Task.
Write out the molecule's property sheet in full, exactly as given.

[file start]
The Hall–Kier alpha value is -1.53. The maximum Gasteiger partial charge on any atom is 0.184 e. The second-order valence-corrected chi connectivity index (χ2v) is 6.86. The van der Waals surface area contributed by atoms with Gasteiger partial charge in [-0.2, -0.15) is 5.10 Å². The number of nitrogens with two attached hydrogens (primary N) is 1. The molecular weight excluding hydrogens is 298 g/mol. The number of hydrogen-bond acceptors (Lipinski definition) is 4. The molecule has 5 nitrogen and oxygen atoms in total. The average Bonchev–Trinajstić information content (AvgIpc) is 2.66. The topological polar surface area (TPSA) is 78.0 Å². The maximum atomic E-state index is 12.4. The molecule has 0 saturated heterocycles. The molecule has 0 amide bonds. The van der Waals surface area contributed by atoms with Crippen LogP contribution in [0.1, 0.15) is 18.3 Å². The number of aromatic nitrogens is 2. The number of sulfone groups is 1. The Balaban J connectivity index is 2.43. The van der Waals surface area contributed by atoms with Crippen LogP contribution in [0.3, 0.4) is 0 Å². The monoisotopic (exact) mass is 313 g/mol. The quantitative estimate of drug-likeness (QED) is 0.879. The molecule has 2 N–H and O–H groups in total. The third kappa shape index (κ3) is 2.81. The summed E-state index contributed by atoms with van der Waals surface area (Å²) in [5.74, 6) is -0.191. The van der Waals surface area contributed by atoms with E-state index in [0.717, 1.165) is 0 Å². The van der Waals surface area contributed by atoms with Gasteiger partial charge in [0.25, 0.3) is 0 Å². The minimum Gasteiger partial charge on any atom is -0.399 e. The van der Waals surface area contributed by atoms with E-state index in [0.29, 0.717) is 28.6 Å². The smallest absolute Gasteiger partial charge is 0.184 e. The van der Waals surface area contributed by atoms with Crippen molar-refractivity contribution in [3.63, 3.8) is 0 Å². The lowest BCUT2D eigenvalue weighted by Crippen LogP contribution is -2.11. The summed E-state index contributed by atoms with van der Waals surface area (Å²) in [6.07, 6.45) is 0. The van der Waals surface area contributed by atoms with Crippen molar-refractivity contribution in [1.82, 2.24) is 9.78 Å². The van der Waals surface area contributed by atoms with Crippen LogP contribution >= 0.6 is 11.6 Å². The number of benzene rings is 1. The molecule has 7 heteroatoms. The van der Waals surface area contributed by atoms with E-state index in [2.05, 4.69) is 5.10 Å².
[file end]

The Hall–Kier alpha value is -1.53. The maximum Gasteiger partial charge on any atom is 0.184 e. The second-order valence-corrected chi connectivity index (χ2v) is 6.86. The van der Waals surface area contributed by atoms with Gasteiger partial charge in [-0.2, -0.15) is 5.10 Å². The number of nitrogens with two attached hydrogens (primary N) is 1. The molecular weight excluding hydrogens is 298 g/mol. The number of hydrogen-bond acceptors (Lipinski definition) is 4. The molecule has 5 nitrogen and oxygen atoms in total. The average Bonchev–Trinajstić information content (AvgIpc) is 2.66. The topological polar surface area (TPSA) is 78.0 Å². The maximum atomic E-state index is 12.4. The molecule has 0 saturated heterocycles. The molecule has 0 amide bonds. The van der Waals surface area contributed by atoms with Crippen LogP contribution in [0.1, 0.15) is 18.3 Å². The number of aromatic nitrogens is 2. The number of sulfone groups is 1. The Balaban J connectivity index is 2.43. The van der Waals surface area contributed by atoms with Crippen LogP contribution in [0.3, 0.4) is 0 Å². The monoisotopic (exact) mass is 313 g/mol. The quantitative estimate of drug-likeness (QED) is 0.879. The molecule has 2 N–H and O–H groups in total. The third kappa shape index (κ3) is 2.81. The summed E-state index contributed by atoms with van der Waals surface area (Å²) in [5.74, 6) is -0.191. The van der Waals surface area contributed by atoms with E-state index in [0.717, 1.165) is 0 Å². The van der Waals surface area contributed by atoms with Gasteiger partial charge in [0.25, 0.3) is 0 Å². The minimum Gasteiger partial charge on any atom is -0.399 e. The van der Waals surface area contributed by atoms with E-state index in [0.29, 0.717) is 28.6 Å². The smallest absolute Gasteiger partial charge is 0.184 e. The van der Waals surface area contributed by atoms with Crippen molar-refractivity contribution in [3.63, 3.8) is 0 Å². The lowest BCUT2D eigenvalue weighted by Crippen LogP contribution is -2.11. The summed E-state index contributed by atoms with van der Waals surface area (Å²) in [6.07, 6.45) is 0. The van der Waals surface area contributed by atoms with Crippen molar-refractivity contribution in [1.82, 2.24) is 9.78 Å². The van der Waals surface area contributed by atoms with Crippen LogP contribution >= 0.6 is 11.6 Å². The number of benzene rings is 1. The molecule has 7 heteroatoms. The van der Waals surface area contributed by atoms with E-state index in [2.05, 4.69) is 5.10 Å².